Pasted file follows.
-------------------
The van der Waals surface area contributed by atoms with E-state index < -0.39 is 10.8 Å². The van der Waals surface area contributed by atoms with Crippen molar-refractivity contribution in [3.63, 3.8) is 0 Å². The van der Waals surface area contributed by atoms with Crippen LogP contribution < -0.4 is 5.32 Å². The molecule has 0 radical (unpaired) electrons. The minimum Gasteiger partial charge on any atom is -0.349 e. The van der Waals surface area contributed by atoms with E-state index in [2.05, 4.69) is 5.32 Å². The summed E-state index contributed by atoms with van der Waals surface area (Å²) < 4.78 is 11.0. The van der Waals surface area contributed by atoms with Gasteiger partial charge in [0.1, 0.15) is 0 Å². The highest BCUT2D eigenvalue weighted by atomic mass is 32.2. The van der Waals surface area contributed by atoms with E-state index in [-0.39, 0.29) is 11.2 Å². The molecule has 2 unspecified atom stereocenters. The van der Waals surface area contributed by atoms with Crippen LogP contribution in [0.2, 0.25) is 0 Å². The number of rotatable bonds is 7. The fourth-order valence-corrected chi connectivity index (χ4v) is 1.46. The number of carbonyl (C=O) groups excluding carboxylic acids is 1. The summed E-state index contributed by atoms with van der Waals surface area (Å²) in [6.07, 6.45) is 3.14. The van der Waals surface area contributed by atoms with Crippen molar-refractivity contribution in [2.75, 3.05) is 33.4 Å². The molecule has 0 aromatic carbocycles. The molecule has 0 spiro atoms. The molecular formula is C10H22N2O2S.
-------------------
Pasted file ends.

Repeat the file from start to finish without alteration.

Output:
The van der Waals surface area contributed by atoms with E-state index < -0.39 is 10.8 Å². The van der Waals surface area contributed by atoms with Crippen molar-refractivity contribution in [3.63, 3.8) is 0 Å². The van der Waals surface area contributed by atoms with Crippen LogP contribution < -0.4 is 5.32 Å². The molecule has 0 radical (unpaired) electrons. The minimum Gasteiger partial charge on any atom is -0.349 e. The van der Waals surface area contributed by atoms with E-state index in [2.05, 4.69) is 5.32 Å². The summed E-state index contributed by atoms with van der Waals surface area (Å²) < 4.78 is 11.0. The van der Waals surface area contributed by atoms with Gasteiger partial charge in [0.1, 0.15) is 0 Å². The highest BCUT2D eigenvalue weighted by atomic mass is 32.2. The van der Waals surface area contributed by atoms with E-state index in [-0.39, 0.29) is 11.2 Å². The molecule has 2 unspecified atom stereocenters. The van der Waals surface area contributed by atoms with Crippen LogP contribution in [0.2, 0.25) is 0 Å². The number of rotatable bonds is 7. The fourth-order valence-corrected chi connectivity index (χ4v) is 1.46. The number of carbonyl (C=O) groups excluding carboxylic acids is 1. The summed E-state index contributed by atoms with van der Waals surface area (Å²) in [6.07, 6.45) is 3.14. The van der Waals surface area contributed by atoms with Crippen molar-refractivity contribution in [2.75, 3.05) is 33.4 Å². The molecule has 0 aromatic carbocycles. The molecule has 0 spiro atoms. The molecular formula is C10H22N2O2S.